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Hmm, I think the public needs more education on GMOs and transgenic organism (both plants and animals) in general:

Hmm, I think the public needs more education on GMOs and transgenic organism (both plants and animals) in general:

“Asked if tomatoes containing a gene from a fish would “taste fishy” in a question on a 2004 poll conducted by the Food Policy Institute at Rutgers University that referred to one company’s efforts to forge a frost-resistant tomato with a gene from the winter flounder, fewer than half correctly answered “no.” 

Putting a fish gene into a tomato plant will not make it “taste fishy” any more than putting human genes into yeast (which I do all the time) turns the yeast cells into human cells.

These types of transgenic (i.e. putting genes from one organism into another) genetic changes can be quite subtle (minor) mainly because of evolutionary conservation of many genes from yeast to tomatoes to fish to humans.

Moreover, a tomato is a tomato because of the complex interactions among all 35,000 or so tomato genes, the millions of regulatory elements in the tomato genome, and of course the interactions between the genes and the environment. A single fish gene implanted in the tomato genome can make only a very small change to the totality of the tomato phenotype (traits). 

It is a somewhat complex concept to explain to the General Public (and I don’t think I am very good at it), but it is important because transgenics are and can be very beneficial to humankind.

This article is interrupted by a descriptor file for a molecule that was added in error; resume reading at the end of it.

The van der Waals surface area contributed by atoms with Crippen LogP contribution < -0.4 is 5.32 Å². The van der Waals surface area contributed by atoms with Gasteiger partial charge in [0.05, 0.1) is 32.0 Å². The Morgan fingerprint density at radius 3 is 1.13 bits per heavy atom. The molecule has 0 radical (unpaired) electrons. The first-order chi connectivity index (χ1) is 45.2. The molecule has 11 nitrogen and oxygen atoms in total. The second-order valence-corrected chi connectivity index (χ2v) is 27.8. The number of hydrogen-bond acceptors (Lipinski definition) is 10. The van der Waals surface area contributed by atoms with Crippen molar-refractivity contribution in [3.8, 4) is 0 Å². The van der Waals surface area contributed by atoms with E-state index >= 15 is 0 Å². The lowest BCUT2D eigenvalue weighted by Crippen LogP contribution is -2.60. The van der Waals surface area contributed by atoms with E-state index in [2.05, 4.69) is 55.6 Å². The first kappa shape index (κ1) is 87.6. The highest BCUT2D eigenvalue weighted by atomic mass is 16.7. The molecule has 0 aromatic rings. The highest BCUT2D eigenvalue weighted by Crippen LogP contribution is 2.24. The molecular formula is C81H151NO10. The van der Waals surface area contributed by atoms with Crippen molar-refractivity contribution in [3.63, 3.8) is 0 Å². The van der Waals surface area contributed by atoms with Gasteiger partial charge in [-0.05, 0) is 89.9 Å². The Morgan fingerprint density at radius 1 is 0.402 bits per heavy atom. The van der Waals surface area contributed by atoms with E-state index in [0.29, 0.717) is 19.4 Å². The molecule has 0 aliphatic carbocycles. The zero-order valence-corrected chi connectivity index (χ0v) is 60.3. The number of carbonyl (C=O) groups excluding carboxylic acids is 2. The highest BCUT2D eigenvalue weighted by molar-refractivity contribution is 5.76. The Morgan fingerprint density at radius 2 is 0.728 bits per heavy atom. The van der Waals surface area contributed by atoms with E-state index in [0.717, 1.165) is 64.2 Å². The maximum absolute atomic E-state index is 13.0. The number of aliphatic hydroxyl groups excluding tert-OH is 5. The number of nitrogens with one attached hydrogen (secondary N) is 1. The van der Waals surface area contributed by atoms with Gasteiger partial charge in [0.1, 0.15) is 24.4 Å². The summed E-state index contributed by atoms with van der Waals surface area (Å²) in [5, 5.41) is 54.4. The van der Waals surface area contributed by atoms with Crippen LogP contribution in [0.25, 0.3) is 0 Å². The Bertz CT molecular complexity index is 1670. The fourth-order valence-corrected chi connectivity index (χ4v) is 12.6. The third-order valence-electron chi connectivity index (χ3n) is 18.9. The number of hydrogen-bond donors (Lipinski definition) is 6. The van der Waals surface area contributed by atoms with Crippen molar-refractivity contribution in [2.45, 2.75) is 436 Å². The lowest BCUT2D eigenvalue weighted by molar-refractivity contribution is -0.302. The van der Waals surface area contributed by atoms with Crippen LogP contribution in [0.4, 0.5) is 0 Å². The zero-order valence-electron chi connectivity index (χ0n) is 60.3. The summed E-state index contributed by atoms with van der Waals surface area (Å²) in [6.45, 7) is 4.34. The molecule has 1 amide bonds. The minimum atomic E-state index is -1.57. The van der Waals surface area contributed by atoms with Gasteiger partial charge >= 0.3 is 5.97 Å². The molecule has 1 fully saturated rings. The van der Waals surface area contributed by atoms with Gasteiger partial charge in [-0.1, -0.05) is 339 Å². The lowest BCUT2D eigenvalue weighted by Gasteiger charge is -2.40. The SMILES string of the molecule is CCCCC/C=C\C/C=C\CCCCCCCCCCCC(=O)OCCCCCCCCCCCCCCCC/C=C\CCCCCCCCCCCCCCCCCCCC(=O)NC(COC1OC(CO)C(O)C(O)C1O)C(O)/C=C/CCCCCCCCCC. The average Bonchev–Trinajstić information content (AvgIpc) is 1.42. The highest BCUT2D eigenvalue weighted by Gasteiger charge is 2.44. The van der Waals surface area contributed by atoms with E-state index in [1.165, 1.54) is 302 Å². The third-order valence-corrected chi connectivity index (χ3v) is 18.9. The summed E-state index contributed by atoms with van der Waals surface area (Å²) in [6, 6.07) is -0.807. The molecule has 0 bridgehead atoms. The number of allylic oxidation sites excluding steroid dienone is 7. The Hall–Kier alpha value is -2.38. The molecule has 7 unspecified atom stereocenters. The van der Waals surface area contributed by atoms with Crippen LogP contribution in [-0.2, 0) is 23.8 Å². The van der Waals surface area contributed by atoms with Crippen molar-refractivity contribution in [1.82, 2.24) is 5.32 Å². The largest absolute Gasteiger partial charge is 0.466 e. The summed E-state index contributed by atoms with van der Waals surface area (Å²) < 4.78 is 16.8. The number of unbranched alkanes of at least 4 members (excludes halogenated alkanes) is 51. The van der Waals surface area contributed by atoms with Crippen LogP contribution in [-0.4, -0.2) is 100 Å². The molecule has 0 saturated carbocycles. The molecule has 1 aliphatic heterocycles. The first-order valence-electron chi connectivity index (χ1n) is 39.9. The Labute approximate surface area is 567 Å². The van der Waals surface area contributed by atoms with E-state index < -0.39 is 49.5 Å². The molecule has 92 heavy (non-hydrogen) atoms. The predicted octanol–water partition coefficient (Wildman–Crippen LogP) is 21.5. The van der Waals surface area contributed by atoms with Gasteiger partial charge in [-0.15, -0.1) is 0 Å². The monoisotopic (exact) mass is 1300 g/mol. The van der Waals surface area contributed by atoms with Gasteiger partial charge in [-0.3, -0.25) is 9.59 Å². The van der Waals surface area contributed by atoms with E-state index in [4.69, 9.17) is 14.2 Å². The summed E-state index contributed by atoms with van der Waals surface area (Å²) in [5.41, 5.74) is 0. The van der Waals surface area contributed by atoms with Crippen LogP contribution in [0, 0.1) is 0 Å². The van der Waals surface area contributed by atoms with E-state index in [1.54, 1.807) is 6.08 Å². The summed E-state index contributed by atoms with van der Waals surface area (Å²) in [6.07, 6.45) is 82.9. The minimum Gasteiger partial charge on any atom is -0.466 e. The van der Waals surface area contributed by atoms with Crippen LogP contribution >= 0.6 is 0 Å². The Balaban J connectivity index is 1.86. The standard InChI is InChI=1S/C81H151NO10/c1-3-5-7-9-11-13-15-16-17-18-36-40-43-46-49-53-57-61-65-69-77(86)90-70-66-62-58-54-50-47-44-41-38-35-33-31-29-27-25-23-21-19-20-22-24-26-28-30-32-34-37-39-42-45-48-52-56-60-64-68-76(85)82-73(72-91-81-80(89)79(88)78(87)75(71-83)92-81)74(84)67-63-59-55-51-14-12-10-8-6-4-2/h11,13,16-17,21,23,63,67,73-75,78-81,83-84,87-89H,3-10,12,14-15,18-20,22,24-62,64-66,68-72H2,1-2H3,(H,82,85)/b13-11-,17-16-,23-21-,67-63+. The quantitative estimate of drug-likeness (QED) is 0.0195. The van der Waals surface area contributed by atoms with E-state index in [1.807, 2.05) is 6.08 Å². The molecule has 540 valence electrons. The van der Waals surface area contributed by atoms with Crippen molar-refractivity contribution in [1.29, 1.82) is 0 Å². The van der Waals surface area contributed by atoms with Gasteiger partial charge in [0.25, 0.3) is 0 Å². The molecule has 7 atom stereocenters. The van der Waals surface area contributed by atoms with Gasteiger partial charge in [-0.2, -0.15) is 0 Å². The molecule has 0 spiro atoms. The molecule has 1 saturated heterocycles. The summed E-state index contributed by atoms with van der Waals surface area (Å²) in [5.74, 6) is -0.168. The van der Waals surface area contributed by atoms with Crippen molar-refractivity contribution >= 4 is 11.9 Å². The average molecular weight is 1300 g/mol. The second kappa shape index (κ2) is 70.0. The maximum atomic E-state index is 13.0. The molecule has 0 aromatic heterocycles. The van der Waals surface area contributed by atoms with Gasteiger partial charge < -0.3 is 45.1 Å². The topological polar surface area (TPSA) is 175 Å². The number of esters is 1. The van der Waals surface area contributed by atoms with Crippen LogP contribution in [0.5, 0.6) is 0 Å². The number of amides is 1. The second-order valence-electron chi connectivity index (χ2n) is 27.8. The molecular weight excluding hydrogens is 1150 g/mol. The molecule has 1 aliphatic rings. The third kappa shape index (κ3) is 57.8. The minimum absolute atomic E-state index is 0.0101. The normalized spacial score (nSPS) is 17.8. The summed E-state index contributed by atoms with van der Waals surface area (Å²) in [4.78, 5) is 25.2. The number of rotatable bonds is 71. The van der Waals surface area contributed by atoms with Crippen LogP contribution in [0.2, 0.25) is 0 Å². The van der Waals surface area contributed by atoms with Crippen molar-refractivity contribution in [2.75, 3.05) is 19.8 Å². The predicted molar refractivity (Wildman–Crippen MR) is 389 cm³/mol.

#GMOs   #transgenics


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  1. ““People are either going to drink transgenic orange juice or they’re going to drink apple juice,” one University of Florida scientist told Mr. Kress.

    And if the presence of a new gene in citrus trees prevented juice from becoming scarcer and more expensive, Mr. Kress believed, the American public would embrace it. “The consumer will support us if it’s the only way,” Mr. Kress assured his boss.”

    It sounds like they have no clue! I don’t think OJ consumption has ANYTHING to do with GMO or even price. Orange juice consumption has declined yearly for the past decade. If the OJ people are blaming this on price- I think they are wrong. It just so happens that the availability of OTHER, more palatable juice varieties has increased over the last decade. Would that instead of spending money on ‘fixing’ a problem which monocultural practices contributed to in the first place, these guys instead invested in growing a wider variety of orchards…


  2. So instead of finding a viral phage for the attacking bacteria they’re modifying the genes of the orange tree itself? Given the replication and mutation rates of bacteria I don’t think we’re ever going to catch up. 

    Why not go back to wild citrus varieties and breed oranges that reproduce from seed so we don’t have to genetically modify our oranges every few years when a new bacteria shows up? 

    The real problem is monoculture crops of clones. Once any bacteria can infect one plant it can infect the whole orchard. 


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